Spiritual truths or even propositional truths must be assimilated and then disseminated. It cannot be simply glanced off our spiritual and divine capacity to pray and reason with God. Instead, it must be taken and ingested. You may remember the quote from T.S. Eliot, a 1948 Nobel Prize winner for literature, which stated:

We shall not cease from exploration

And the end of all our exploring

Will be to arrive where we started

And know the place for the first time.(7)

Here Eliot takes out his canvas and paints for us literarily what it means to learn and reckon truth or knowledge. We can continuously grow and mature, not only as we grow spiritually (See Galatians 5:20-22; 2 Peter 3:18) in Christ, but also as we take on the mind of Christ (Philippians 2:5). God has gifted us, since Creation, with the ability to reason and have logic. Aristotle did not create the laws of logic rather he discovered them. There is probably no new truth, only truth we may have perceived but not noticed. Everyone can be shown truth but it is not always received, nor is it always believed. Truth can be known, a lie cannot be known.

At the end of our exploring and discovering, however, we still stand in awe of God’s truth, as if for the very first time. This is the humility of Christ, possessed by the eternal deity and yet being Alpha and Omega (Revelations 1:8) he “humbled himself” (Philippians 2:8).

John R.W. Stott, in Your Mind Matters, notes that God “has constituted us thinking beings; he has treated us as such by communicating to us in words; he has renewed us in Christ and given us the mind of Christ; and he will hold us responsible for the knowledge we have.” In this book Stott essentially suggest that anti-intellectualism is a form of worldliness. God expects us to not only worship him with demonstrative worship or lifestyle but also with our minds. If we are to take on the mind of Christ  as he tells us by the Apostle Paul (See Philippians 2:5), then our mind and rationality is intrinsically related to our transformation process as new and maturing creatures in Christ.

When we distill truths they will surface in our thoughts and practice. They will effect our very nature of existence and purpose on the earth. Many homes and individuals are smitten with anger and range in these times. Many of the contributions of literature (the rise in vampire novels and affinity with violence) and entertainment (Hostel, Saw, Friday the 13th) have been filled with blood and violence incited by rage and confusion.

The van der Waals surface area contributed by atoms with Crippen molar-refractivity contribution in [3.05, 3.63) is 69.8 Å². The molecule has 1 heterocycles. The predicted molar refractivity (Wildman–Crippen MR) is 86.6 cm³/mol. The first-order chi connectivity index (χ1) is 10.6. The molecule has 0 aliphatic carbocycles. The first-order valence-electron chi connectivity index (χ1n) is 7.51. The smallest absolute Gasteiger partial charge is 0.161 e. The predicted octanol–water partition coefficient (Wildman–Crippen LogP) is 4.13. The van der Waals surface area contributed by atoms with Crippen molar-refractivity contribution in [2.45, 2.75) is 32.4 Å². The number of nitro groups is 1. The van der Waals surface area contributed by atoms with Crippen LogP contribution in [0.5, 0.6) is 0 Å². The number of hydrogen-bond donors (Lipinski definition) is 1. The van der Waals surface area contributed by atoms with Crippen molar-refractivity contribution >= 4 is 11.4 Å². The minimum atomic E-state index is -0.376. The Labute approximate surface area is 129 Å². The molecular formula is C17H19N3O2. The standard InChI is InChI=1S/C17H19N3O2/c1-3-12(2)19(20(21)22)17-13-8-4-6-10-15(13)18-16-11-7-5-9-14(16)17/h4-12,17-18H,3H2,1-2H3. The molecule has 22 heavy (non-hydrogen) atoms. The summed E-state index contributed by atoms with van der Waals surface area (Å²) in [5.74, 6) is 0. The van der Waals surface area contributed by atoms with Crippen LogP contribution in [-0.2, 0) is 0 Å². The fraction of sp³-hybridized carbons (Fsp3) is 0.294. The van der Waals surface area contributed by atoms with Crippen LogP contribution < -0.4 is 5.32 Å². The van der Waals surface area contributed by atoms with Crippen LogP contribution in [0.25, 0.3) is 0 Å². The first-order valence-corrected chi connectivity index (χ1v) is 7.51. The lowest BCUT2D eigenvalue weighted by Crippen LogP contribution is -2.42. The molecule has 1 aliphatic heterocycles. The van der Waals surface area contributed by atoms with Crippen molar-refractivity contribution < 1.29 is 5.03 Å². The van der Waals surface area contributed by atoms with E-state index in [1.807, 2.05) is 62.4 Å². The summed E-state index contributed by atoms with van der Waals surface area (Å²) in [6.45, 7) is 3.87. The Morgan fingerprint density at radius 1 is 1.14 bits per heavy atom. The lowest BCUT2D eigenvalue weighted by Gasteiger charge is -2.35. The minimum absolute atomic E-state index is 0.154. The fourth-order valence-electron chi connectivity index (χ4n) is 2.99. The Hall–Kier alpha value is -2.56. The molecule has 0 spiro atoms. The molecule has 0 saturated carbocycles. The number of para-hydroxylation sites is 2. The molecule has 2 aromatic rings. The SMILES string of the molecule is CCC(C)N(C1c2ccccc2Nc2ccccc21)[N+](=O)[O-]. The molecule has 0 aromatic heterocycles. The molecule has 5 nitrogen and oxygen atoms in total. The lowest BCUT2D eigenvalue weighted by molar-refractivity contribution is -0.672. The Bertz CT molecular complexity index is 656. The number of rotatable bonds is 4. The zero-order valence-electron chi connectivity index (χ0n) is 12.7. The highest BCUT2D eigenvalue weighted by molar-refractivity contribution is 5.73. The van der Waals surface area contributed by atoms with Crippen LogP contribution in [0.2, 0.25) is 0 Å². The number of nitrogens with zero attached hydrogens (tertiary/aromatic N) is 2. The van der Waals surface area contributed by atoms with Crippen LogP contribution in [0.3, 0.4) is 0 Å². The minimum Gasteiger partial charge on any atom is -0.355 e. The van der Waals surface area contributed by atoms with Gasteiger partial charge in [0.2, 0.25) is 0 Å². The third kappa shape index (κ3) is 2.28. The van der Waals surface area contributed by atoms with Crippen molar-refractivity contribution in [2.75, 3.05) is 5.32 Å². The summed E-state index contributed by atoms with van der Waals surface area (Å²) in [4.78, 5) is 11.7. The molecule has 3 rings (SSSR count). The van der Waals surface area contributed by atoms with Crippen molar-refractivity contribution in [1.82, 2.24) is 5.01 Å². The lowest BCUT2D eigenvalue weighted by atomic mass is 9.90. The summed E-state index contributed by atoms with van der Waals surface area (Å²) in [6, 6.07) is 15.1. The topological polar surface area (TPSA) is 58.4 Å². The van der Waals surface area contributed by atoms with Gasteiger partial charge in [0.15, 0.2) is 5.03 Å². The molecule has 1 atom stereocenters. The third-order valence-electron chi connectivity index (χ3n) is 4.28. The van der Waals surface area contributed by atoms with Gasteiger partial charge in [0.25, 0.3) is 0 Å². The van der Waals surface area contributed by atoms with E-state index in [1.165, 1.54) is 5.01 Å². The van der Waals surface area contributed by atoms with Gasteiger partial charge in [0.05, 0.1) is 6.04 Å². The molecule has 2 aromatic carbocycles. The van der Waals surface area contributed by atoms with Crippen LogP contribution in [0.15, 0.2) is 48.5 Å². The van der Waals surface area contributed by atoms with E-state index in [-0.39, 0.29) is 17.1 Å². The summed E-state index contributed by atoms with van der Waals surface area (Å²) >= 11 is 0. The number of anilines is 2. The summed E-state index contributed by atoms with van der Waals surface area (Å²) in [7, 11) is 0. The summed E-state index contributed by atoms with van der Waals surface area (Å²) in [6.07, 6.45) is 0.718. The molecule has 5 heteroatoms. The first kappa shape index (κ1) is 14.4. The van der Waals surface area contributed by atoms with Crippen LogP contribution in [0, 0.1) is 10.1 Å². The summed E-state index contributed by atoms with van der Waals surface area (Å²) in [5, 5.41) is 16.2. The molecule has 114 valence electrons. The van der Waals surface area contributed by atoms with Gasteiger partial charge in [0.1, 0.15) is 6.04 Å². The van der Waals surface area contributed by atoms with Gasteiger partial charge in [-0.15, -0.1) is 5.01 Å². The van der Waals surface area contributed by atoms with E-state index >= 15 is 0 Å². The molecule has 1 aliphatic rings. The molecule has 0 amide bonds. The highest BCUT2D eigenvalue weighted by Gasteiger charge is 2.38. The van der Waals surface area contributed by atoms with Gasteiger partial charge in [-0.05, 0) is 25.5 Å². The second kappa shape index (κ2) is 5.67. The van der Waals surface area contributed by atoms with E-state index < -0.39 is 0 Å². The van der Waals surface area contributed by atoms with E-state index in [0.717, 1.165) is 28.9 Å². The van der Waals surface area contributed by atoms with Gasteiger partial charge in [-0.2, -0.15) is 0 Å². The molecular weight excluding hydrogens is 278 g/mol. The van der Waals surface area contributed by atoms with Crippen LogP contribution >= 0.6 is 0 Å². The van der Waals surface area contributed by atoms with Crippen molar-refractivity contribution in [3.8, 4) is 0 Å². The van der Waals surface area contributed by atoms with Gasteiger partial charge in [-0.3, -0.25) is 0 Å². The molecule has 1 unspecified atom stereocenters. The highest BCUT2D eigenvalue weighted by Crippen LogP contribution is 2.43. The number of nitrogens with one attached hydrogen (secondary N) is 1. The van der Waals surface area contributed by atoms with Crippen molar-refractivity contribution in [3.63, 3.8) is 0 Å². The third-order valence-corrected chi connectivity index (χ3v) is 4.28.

Rabbi Shmuley Boteach has written a book called The Broken American Male wherein he notes the rise of anger in men. Fear and anger are possibly the most expressed emotions in our dreams. These are also emotional impulses we possibly give into on a daily if not regular basis. It is also what plagues many broken and hurting families where one parent or family member is always angry.

In the 1400’s Thomas a Kempis, in the Imitation of Christ, wrote “Be not angry that you cannot make others as you wish them to be, since you cannot make yourself as you wish to be.” Often times we express our anger unfairly or in the wrong direction. Our anger should be with ourselves, at ourselves, for not being consumed by The Truth. We should allow God to not only transform us spiritually but intellectually as well. The more light added to a dark place the more information we are able to see or understand. We increase as we draw near to Christ.


Christian Truths Are To Be Defended

God is in the details, and if He is there then we can be sure that Satan would like to be an influence there as well. Since the Gospel is to be proclaimed and since we are going to make truth claims then there is going to be a need to give a defense, or a reason for that claim. The defense and the reason for our claims is where the details enter, and this is where another war wages.

In 1 Peter 3:15(3), the Apostle Peter, makes it clear that Christians should do at least three things:

1. Make Christ Lord in their hearts. A Gallup Poll on Religion in 1980 revealed that “we are having a revival of feelings but not of the knowledge of God. The church today is more guided by feelings than by convictions. We value enthusiasm more than informed commitment.” To make Christ Lord in our life is going to mean He invades our thoughts and our reasoning. We will have to place Him upon the throne of our life. It is He we must submit and yield too.

2. Be prepared to give an answer for the hope within us. The NRSV makes this statement plain, “Always be ready to make your defense to anyone who demands from you an accounting for the hope that is in you;” NRSV The word “ready” or ἕτοιμος mentioned by Peter here suggest that one be ready for anything. This word is also used in Titus 3:1 where the believer is encouraged to be “ready to every good work” (KJV). To be expecting the skeptic or questioner to ask of you the reason for your hope, the very claim on which you have staked the truth.

J.P. Moreland, in his book, Love Your God With All Your Mind noted: